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Full Report:

HUMAN RIGHTS COUNCIL HOLDS PANEL DISCUSSION ON PROMOTION AND PROTECTION OF HUMAN RIGHTS IN THE CONTEXT OF PEACEFUL PROTEST

President of Maldives: Recent Events across North Africa and the Middle East Represent a Defining Geopolitical Moment, Similar to the Fall of the Berlin Wall

13 September 2011

The President of the Maldives, Mohamed Nasheed, this afternoon told the Human Rights Council that recent events across North Africa and the Middle East represented a defining geopolitical moment, comparable to the fall of the Berlin Wall, as the Council held a panel discussion on the promotion and protection of human rights in the context of peaceful protests.

The President of the Maldives said that while invited to speak as a President, he stood before the Council as a protester and as someone who had spent much of his adult life speaking out against leaders who placed their own interests over those of their people. The determination of protesters in Tunis, Cairo, Benghazi and Homs had provided a lens through which it was possible to perceive that all people wanted the same thing: dignity and freedom. The only way to rule sustainably was to rule with the trust and the consent of the governed. Although each country’s transition was different, it was possible to identify certain common challenges, including establishing and strengthening independent institutions, ensuring that democracy and human rights were guaranteed regardless of who was in power, transitional justice and reconstruction.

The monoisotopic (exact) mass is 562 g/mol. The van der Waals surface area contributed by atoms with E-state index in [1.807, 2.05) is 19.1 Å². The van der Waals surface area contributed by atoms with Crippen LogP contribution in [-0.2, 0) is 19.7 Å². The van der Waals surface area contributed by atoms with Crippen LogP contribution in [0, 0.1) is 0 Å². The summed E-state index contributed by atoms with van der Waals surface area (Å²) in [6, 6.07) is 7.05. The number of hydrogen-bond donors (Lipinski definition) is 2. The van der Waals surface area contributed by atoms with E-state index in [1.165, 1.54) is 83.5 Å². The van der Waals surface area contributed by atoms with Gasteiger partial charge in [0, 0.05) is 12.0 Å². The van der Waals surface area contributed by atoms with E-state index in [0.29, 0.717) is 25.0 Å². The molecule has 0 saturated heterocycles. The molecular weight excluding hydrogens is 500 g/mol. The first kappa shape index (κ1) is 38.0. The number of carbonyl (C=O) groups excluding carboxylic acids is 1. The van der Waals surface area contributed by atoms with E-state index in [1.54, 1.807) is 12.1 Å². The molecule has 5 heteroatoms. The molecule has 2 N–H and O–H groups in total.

United Nations Deputy High Commissioner Kyung-wha Kang, introducing the panel, said that peaceful protests in far too many instances were met with brutal repression, through summary extrajudicial or arbitrary executions, arbitrary detention, enforced disappearances and torture and other cruel, inhumane or degrading treatment or punishment. States had the responsibility to promote and protect human rights and prevent human rights violations. Authorities should not view peaceful protests as a threat but rather engage in an open, inclusive and meaningful national dialogue to address protestors’ legitimate demands.